Manchester opts for own standards
"Narratives," the class replied.
"And what are the three parts of a narrative?"
It took some coaching, but the class soon established that every narrative has to have a beginning, a middle and an end.
Hands shot up, with students providing the answers: first, next, then and finally.
And so Villeneuve began to read the story, titled "It's Mine," about a pond full of frogs who told a visiting toad to get lost, only to find themselves swamped in a flood and stuck on a rock, which turned out to be the back of the toad.
Afterward, each student had to produce what could be considered a first-grade book report, in which they had to say what happened at the beginning, middle and end of the story. Some used words; some drew pictures; each took a turn presenting to the class.
"It's not education like it used to be," said Principal Lori Upham, who was observing the class. "They start narrative in kindergarten. It's much more rigorous."
Gossler is one of six schools in the city that benefited from the work of a reading instruction consultant for two years, in 2008 and 2009, through the America's Choice Literacy Workshop. That effort gave the schools what looked like a headstart on adopting Common Core State Standards in English when the New Hampshire Board of Education decided to recommend the standards in 2010.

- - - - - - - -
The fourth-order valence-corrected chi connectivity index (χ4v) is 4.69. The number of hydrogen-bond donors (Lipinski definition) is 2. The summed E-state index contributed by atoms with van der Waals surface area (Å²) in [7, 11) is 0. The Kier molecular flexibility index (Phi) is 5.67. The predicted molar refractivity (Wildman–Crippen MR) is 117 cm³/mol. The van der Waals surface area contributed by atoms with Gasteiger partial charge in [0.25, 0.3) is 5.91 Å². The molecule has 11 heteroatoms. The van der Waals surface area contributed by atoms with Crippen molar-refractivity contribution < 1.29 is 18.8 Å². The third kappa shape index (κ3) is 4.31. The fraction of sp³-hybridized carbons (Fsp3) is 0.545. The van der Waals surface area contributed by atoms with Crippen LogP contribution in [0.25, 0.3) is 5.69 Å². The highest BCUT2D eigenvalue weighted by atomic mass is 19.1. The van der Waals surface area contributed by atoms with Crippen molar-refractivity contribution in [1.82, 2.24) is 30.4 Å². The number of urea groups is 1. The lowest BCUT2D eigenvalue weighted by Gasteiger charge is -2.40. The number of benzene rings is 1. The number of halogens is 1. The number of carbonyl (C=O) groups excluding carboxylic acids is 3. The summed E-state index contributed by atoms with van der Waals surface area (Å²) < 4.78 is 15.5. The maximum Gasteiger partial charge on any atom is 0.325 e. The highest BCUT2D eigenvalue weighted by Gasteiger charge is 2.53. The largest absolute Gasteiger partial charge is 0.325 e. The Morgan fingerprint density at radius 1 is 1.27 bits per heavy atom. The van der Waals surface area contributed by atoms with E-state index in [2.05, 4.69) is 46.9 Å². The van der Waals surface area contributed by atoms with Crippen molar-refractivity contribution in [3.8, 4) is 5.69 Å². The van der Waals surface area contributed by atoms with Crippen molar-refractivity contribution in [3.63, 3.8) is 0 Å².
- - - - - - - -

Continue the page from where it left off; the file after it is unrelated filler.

"This school has been a school in need of improvement (under No Child Left Behind), so we've had so many different programs come our way that our teachers are used to having things change on a dime," she said.
"Our classroom teachers continue to use the draft documents from the summer as we develop our new standards," David Ryan, assistant superintendent for curriculum and instruction, wrote in an email. "As soon as curriculum is revised to help students achieve the Manchester Academic Standards, they will begin with implementation. One constant in this process is the high level to which our teachers teach and professionally approach this difficult task."
While some districts in the state jumped on the Common Core standards soon after the 2010 state Board of Education vote, Manchester delayed implementation, leaving principals to their own devices.
"We don't have a waiver process for state law," Gage said.
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